This content is not available in your region

An EU-wide approach to gender-based violence is taking shape but gaps remain

Access to the comments Comments
By Samir Jeraj
A woman takes part in a demonstration, on International Women's Day in Madrid, Spain, Monday, March 8, 2021.
A woman takes part in a demonstration, on International Women's Day in Madrid, Spain, Monday, March 8, 2021.   -   Copyright  AP Photo/Manu Fernandez   -  

On New Year’s Day this year, three women were found dead in different parts of France. All had been killed in the previous 24 hours by their partners. 

The brutal murders prompted a wave of protest and outcry that, in 2022 in one of the richest countries of the world, the government had failed to tackle femicide.

Femicide is the word given to the violent murder of women and girls because of their gender.

The term was coined in 1976 by the feminist Diana E H Russell and was formally defined by the United Nations in the 2012 Vienna Declaration.

Femicide includes murders from intimate partner violence, honour violence, violence as a result of sexuality and gender identity, and targeted killings (for example of feminist activists).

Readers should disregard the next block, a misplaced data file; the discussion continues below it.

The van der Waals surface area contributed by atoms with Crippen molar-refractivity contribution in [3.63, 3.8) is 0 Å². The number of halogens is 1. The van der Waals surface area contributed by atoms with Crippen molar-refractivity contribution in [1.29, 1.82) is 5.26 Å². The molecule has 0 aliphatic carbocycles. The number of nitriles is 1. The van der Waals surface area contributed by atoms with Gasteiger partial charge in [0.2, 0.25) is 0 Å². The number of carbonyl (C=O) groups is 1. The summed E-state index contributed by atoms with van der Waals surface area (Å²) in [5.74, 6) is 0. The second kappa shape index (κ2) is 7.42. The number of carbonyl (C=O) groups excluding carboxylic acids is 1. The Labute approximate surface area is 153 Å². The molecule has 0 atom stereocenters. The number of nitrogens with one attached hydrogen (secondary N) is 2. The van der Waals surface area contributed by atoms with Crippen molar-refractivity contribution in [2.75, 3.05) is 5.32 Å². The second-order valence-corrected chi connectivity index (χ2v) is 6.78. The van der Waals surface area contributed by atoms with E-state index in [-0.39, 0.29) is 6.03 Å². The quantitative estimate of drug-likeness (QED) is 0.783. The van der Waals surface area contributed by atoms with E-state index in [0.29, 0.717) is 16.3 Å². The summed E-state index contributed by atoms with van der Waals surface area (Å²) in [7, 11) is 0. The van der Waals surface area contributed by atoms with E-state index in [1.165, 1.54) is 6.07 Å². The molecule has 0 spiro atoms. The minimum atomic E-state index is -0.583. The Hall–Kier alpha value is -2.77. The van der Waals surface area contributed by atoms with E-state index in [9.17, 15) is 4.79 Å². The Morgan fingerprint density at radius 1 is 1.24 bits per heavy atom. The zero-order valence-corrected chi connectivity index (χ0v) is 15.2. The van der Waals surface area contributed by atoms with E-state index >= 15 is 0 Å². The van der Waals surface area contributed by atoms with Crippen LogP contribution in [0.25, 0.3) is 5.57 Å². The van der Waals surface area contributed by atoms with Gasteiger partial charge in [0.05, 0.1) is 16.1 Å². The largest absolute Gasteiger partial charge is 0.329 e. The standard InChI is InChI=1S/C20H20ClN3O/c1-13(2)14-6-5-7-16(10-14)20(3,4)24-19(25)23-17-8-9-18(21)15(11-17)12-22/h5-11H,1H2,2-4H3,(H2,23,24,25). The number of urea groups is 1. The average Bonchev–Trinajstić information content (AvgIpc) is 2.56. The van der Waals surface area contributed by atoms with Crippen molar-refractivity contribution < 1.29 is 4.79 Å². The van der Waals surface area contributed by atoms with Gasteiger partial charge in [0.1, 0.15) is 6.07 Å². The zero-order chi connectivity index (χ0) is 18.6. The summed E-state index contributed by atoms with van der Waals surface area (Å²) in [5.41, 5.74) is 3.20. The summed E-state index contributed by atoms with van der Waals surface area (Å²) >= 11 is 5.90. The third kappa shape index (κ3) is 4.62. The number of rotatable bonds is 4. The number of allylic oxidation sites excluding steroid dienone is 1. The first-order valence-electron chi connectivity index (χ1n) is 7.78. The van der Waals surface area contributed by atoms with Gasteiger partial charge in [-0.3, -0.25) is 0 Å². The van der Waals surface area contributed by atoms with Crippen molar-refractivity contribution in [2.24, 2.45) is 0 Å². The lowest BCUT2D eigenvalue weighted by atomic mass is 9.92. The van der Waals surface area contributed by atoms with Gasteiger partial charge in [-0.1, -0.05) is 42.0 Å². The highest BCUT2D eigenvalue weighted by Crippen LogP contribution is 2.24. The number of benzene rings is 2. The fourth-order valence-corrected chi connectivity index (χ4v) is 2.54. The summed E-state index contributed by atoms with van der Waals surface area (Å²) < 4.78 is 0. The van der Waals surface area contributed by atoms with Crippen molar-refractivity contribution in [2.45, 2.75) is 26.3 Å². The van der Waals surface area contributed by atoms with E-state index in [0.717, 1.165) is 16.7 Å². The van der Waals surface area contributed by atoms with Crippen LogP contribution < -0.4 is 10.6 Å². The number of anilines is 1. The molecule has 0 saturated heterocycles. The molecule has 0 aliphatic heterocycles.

The challenge for organisations working to tackle femicide is getting states and police forces to recognise it and take action to prosecute offenders and prevent these crimes.

"The impact that femicide has is much bigger than homicide because often we have children that all of a sudden are orphans, and we have family that all of a sudden have to take care of two or more people,” said Christina Fabre from the European Institute for Gender Equality (EIGE).

Children who have lost their mother through femicide are more likely to have challenges throughout their life from educational attainment to health.

All of this has a further knock-on cost to society and to the economy - EIGE estimates gender-based violence costs Europe around €366 billion each year and hopes that quantifying this impact will prompt action.

“We decided just to focus on the most prevalent forms of violence against women. That was intimate partner violence, rape, and femicide,” said Fabre.

The European institute worked to develop a common set of definitions and indicators that could be collected across Europe to give the true picture of gender-based violence.